Discovery of transgene insertion sites by high throughput sequencing of mate pair libraries.

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BMC Genomics 2014 May 14; 15(1):367.




BACKGROUND: Transgenesis by random integration of a transgene into the genome of a zygote has become a reliable and powerful method for the creation of new mouse strains that express exogenous genes, including human disease genes, tissue specific reporter genes or genes that allow for tissue specific recombination. Nearly 6,500 transgenic alleles have been created by random integration in embryos over the last 30 years, but for the vast majority of these strains, the transgene insertion sites remain uncharacterized.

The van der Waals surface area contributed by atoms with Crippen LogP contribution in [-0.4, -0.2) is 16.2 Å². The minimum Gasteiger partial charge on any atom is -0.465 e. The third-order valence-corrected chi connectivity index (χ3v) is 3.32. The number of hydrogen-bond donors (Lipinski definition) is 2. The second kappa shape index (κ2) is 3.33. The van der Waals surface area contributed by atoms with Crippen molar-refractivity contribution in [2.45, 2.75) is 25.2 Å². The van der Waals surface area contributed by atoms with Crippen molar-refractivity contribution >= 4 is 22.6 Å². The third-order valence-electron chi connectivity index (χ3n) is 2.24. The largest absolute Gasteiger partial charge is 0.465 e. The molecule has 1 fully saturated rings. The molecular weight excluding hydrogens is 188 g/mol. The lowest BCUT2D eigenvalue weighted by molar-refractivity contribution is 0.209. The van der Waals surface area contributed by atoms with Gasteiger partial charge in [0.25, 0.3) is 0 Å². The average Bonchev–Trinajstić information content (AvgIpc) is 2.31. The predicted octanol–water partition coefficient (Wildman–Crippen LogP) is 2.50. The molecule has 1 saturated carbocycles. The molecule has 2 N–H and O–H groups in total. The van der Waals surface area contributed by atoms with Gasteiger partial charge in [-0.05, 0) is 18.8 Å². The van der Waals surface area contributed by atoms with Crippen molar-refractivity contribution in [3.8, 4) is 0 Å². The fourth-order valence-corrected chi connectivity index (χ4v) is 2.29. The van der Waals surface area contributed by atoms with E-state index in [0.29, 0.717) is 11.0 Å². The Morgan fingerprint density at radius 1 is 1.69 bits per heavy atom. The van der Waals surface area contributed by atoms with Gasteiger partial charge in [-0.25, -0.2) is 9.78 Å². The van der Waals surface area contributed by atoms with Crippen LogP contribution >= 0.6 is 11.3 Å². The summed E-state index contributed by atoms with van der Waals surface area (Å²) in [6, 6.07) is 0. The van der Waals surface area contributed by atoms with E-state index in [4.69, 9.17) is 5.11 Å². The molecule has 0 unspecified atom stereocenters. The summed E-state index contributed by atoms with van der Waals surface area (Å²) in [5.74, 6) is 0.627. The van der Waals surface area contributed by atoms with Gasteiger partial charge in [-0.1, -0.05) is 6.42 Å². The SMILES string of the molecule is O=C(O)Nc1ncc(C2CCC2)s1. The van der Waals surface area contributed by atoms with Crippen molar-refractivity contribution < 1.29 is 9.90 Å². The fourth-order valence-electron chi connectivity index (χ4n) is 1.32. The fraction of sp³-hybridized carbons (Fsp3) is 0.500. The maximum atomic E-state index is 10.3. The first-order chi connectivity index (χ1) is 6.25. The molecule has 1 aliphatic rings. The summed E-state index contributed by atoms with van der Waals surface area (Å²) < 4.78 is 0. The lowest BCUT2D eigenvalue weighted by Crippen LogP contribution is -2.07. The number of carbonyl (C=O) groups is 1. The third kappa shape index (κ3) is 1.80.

RESULTS: To obtain a complete understanding of how insertion sites might contribute to phenotypic outcomes, to more cost effectively manage transgenic strains, and to fully understand mechanisms of instability in transgene expression, we've developed methodology and a scoring scheme for transgene insertion site discovery using high throughput sequencing data.

CONCLUSIONS: Similar to other molecular approaches to transgene insertion site discovery, high-throughput sequencing of standard paired-end libraries is hindered by low signal to noise ratios. This problem is exacerbated when the transgene consists of sequences that are also present in the host genome. We've found that high throughput sequencing data from mate-pair libraries are more informative when compared to data from standard paired end libraries. We also show examples of the genomic regions that harbor transgenes, which have in common a preponderance of repetitive sequences. BMC Genomics 2014 May 14; 15(1):367.